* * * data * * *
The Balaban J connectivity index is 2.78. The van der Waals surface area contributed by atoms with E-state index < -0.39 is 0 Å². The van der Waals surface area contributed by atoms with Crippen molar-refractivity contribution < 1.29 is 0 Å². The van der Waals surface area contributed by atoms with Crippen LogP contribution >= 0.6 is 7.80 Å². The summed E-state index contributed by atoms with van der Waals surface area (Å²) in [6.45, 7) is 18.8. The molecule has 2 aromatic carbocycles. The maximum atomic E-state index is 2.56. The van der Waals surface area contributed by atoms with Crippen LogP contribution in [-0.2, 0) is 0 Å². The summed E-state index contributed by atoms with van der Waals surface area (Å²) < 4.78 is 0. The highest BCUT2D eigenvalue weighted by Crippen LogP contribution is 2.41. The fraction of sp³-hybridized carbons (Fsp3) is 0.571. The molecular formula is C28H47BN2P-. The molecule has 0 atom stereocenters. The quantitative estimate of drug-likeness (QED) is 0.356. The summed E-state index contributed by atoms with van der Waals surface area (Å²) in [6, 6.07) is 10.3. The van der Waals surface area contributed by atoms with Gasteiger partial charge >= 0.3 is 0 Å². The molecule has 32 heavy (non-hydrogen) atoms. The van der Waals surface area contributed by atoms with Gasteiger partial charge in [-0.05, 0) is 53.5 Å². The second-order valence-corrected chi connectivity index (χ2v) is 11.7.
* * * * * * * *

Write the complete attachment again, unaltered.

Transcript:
The Balaban J connectivity index is 2.78. The van der Waals surface area contributed by atoms with E-state index < -0.39 is 0 Å². The van der Waals surface area contributed by atoms with Crippen molar-refractivity contribution < 1.29 is 0 Å². The van der Waals surface area contributed by atoms with Crippen LogP contribution >= 0.6 is 7.80 Å². The summed E-state index contributed by atoms with van der Waals surface area (Å²) in [6.45, 7) is 18.8. The molecule has 2 aromatic carbocycles. The maximum atomic E-state index is 2.56. The van der Waals surface area contributed by atoms with Crippen LogP contribution in [-0.2, 0) is 0 Å². The summed E-state index contributed by atoms with van der Waals surface area (Å²) < 4.78 is 0. The highest BCUT2D eigenvalue weighted by Crippen LogP contribution is 2.41. The fraction of sp³-hybridized carbons (Fsp3) is 0.571. The molecular formula is C28H47BN2P-. The molecule has 0 atom stereocenters. The quantitative estimate of drug-likeness (QED) is 0.356. The summed E-state index contributed by atoms with van der Waals surface area (Å²) in [6, 6.07) is 10.3. The van der Waals surface area contributed by atoms with Gasteiger partial charge >= 0.3 is 0 Å². The molecule has 32 heavy (non-hydrogen) atoms. The van der Waals surface area contributed by atoms with Gasteiger partial charge in [-0.05, 0) is 53.5 Å². The second-order valence-corrected chi connectivity index (χ2v) is 11.7.